Calgary’s Next Economy: Augmented Acoustics puts users in control of the live music

With Augmented Acoustics SupraLive system, you are connected into the sound engineers tracks. SCREENSHOT

Imagine going to a concert and being able to listen to the music adjusted in any way you want.

Maybe you reduce the bass and increase the volume of the percussion. Maybe you just want to hear the acoustic guitar for a song and not the other instruments.

What got Augmented Acoustics founder Stéphane Dufossé into the idea of allowing users the ability to adjust the music was from his own experience at many, many concerts.

“The fact is, I was really disappointed by the sound quality,” said Dufossé, part of one of the French companies involved in the latest tech cohort in Platform Calgary Junction program.

He said sometimes the sound engineer can manage poor acoustics and other sound inequities in a concert. Dufossé thought it would be great to put that control in a user’s hands.  

“That basic idea was to take the sound coming from the mixing desk and to provide it in high definition to the users,” he said.

 That’s their SupraLive® programming.

Mixing the music on your phone

While you’re at a concert a user is tied into the sound engineer’s board – with up to 8 different tracks. A user can control the different instruments: Adjust the volume, the equalizer, balance – you name it, to get the perfect sound from anywhere in a venue.

Dufossé said that even if a person is at a live concert, depending on where they are, they can be affected by any number of things. Too close, it can set off tinnitus. Too far and you’re not getting the richness of the music. Perhaps you just want to focus in on the singer.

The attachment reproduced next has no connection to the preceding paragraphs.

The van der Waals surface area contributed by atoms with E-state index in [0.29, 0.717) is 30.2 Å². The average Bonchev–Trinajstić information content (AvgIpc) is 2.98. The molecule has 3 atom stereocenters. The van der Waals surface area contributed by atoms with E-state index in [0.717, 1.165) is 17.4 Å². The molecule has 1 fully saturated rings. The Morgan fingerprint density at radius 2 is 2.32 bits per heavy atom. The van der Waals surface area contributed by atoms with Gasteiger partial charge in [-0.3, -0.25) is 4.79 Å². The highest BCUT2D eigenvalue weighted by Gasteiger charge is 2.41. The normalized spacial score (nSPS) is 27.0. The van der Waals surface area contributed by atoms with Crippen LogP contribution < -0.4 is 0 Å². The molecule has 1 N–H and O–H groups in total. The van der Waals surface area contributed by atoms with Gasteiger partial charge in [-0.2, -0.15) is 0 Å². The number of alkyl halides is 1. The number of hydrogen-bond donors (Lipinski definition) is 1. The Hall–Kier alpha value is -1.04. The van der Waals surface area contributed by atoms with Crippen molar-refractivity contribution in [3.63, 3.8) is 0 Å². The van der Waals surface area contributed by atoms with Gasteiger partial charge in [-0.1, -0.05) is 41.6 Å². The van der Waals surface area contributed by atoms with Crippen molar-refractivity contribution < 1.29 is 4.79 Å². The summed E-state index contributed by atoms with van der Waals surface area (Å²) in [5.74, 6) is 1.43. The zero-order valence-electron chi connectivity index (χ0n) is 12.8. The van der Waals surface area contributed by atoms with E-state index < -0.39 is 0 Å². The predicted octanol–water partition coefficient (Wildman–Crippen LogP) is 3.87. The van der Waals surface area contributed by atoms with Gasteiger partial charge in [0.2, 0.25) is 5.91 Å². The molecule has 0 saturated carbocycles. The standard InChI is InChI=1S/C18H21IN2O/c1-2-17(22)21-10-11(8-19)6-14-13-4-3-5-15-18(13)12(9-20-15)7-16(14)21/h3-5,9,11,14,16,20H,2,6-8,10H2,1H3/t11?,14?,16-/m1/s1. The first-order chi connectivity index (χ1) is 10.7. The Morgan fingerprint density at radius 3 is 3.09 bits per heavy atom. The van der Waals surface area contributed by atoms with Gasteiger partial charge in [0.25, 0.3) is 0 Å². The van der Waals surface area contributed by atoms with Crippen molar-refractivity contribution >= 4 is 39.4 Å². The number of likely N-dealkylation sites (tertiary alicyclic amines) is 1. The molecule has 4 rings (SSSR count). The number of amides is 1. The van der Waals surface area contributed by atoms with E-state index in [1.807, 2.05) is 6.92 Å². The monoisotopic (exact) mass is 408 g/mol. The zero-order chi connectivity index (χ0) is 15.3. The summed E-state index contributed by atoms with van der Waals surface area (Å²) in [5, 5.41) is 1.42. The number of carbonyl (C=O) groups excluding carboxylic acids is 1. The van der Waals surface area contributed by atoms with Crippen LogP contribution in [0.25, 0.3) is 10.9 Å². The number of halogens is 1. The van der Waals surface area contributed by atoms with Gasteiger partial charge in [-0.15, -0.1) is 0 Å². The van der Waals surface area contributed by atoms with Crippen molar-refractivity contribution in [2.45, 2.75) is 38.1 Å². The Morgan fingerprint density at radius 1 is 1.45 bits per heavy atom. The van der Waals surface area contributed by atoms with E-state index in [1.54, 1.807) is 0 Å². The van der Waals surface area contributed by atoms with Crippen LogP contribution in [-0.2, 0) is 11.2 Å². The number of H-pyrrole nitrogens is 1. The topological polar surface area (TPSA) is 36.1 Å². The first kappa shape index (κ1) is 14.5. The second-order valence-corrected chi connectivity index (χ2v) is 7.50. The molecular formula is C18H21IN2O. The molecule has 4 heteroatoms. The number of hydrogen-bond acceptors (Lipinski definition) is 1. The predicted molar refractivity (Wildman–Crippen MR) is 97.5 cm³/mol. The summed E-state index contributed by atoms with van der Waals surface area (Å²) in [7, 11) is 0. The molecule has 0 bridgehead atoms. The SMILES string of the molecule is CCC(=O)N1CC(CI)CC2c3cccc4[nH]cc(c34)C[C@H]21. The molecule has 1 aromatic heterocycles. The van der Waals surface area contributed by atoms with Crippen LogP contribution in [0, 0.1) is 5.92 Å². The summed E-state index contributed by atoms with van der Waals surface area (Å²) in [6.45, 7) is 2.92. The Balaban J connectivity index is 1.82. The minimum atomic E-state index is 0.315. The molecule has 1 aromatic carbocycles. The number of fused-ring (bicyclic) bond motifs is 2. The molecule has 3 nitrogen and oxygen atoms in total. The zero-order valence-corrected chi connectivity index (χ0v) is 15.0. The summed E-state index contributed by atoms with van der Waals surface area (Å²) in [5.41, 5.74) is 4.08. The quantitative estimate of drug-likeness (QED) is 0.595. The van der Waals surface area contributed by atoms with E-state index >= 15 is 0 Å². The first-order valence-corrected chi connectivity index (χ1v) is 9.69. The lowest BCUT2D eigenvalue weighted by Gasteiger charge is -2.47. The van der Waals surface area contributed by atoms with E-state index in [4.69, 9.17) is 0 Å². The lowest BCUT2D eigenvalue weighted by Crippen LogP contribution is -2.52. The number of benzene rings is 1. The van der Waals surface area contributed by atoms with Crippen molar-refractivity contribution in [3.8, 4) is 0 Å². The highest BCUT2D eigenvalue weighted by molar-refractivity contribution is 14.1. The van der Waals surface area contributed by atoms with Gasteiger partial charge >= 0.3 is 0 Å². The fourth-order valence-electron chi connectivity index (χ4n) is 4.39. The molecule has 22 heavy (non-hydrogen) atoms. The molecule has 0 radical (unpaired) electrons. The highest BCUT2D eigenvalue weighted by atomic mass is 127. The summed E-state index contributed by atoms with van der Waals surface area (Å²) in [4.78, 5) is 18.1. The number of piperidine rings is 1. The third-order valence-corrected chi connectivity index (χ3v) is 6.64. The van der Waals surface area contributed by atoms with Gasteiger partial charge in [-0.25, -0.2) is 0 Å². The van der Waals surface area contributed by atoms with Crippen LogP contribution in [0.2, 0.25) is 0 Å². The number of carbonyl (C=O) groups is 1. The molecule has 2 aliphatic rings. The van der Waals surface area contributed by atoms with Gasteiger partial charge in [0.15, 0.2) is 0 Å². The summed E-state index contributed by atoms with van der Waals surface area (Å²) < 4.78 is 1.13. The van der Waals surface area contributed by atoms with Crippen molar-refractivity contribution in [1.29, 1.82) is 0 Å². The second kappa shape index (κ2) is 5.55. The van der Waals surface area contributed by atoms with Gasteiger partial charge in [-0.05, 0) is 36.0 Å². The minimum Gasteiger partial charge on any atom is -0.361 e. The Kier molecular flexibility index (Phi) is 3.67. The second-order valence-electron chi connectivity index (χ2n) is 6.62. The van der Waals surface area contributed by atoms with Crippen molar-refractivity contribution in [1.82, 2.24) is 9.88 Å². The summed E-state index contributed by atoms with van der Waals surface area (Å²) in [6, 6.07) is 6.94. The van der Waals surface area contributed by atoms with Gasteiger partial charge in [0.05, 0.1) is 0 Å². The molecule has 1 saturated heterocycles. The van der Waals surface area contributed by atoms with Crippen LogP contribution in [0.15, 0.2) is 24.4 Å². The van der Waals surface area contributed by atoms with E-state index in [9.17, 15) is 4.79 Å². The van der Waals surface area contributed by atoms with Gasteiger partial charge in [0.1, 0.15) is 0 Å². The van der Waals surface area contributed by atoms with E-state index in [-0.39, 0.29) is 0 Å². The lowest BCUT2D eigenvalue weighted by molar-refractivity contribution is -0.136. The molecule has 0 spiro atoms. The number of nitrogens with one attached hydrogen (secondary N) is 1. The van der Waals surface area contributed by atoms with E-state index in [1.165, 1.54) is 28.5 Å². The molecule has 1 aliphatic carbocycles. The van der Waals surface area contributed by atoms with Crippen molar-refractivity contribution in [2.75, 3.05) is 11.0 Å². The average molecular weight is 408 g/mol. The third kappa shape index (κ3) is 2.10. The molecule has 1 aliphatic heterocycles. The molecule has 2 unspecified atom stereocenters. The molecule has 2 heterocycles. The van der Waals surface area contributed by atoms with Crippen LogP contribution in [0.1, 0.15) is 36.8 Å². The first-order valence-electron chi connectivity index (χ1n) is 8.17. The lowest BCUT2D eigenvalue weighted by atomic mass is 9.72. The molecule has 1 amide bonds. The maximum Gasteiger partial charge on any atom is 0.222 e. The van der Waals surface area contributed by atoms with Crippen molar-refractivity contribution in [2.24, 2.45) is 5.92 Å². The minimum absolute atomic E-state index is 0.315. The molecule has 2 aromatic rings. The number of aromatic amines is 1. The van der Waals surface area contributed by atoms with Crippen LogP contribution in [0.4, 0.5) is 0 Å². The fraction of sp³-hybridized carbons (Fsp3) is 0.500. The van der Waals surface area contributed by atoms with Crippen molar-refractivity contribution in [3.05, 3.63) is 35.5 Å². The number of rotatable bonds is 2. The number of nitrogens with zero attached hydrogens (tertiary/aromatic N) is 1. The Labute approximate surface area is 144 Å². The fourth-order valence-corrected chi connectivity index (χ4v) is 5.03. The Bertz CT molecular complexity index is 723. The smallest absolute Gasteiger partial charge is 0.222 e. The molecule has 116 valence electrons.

It’s all done through a set of headphones worn during the event.

“Concert goers will go to the concert at the concert hall at the festival and they will be able to listen to that live but with perfect sound,” he said.

While originally made for music, Augmented Acoustics is also exploring the sports world. They’re able to mic up certain parts of a playing area and feed those sounds through to the user.  It might be the sound of players on the pitch, or it could be the sidelines, the bench or a mic’d up player.

Dufossé said they’re also working on a streaming option and being able to pair it up with video of a performance.

North American market

Like the other French companies participating on the tech exchange, Augmented Acoustics wanted to know more about breaking into North America, Dufossé said.  They have a product that’s been operating in Europe for some time. Now it’s time to grow.

They were a part of a program in France geared towards the music industry. Many wanted to know more about making the jump across the Atlantic to North America.

“We want to go to North America,” Dufossé said.

“I also want to be worldwide. It was a question of opportunity.”

He said the music industry is different here. They needed to break in, create a network and build a business here.

While they’ve delved into music and tinkered with sports, Dufossé sees a huge opportunity with film, too. He said there can often be distractions in theatres (phones, loud popcorn eaters, talkers) and having touch access to sound could be a winner.

“It means you go inside if you want to access to another way to listen to the concept,” he said.

About Darren Krause 862 Articles
Journalist, husband, father, golfer, writer, painter, video gamer, gardener, amateur botanist, dreamer, realist... never in that order.

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